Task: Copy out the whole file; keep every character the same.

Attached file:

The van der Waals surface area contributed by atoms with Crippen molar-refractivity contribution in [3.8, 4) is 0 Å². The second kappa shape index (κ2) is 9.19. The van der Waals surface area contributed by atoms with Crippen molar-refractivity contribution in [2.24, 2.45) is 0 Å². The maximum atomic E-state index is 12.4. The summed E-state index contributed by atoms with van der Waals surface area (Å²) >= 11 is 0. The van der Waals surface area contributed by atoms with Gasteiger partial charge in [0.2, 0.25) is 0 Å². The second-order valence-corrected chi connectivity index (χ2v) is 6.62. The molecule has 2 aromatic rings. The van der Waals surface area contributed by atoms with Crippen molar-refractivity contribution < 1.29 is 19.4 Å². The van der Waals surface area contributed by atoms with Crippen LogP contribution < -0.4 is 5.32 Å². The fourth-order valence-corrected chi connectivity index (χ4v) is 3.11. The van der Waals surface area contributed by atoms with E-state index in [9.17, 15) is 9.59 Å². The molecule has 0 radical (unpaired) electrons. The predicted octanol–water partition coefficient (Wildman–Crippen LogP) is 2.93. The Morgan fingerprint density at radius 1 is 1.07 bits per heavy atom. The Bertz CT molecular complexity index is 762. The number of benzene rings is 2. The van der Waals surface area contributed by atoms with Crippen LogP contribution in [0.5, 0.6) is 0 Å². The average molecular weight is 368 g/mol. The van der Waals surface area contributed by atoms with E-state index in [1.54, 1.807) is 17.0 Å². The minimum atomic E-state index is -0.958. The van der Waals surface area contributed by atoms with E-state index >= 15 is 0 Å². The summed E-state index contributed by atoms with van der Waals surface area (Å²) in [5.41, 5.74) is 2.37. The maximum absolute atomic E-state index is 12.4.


The van der Waals surface area contributed by atoms with Crippen molar-refractivity contribution in [3.8, 4) is 0 Å². The second kappa shape index (κ2) is 9.19. The van der Waals surface area contributed by atoms with Crippen molar-refractivity contribution in [2.24, 2.45) is 0 Å². The maximum atomic E-state index is 12.4. The summed E-state index contributed by atoms with van der Waals surface area (Å²) >= 11 is 0. The van der Waals surface area contributed by atoms with Gasteiger partial charge in [0.2, 0.25) is 0 Å². The second-order valence-corrected chi connectivity index (χ2v) is 6.62. The molecule has 2 aromatic rings. The van der Waals surface area contributed by atoms with Crippen molar-refractivity contribution < 1.29 is 19.4 Å². The van der Waals surface area contributed by atoms with Crippen LogP contribution < -0.4 is 5.32 Å². The fourth-order valence-corrected chi connectivity index (χ4v) is 3.11. The van der Waals surface area contributed by atoms with E-state index in [9.17, 15) is 9.59 Å². The molecule has 0 radical (unpaired) electrons. The predicted octanol–water partition coefficient (Wildman–Crippen LogP) is 2.93. The Morgan fingerprint density at radius 1 is 1.07 bits per heavy atom. The Bertz CT molecular complexity index is 762. The number of benzene rings is 2. The van der Waals surface area contributed by atoms with Crippen LogP contribution in [0.5, 0.6) is 0 Å². The average molecular weight is 368 g/mol. The van der Waals surface area contributed by atoms with E-state index in [1.54, 1.807) is 17.0 Å². The minimum atomic E-state index is -0.958. The van der Waals surface area contributed by atoms with E-state index >= 15 is 0 Å². The summed E-state index contributed by atoms with van der Waals surface area (Å²) in [5.41, 5.74) is 2.37. The maximum absolute atomic E-state index is 12.4.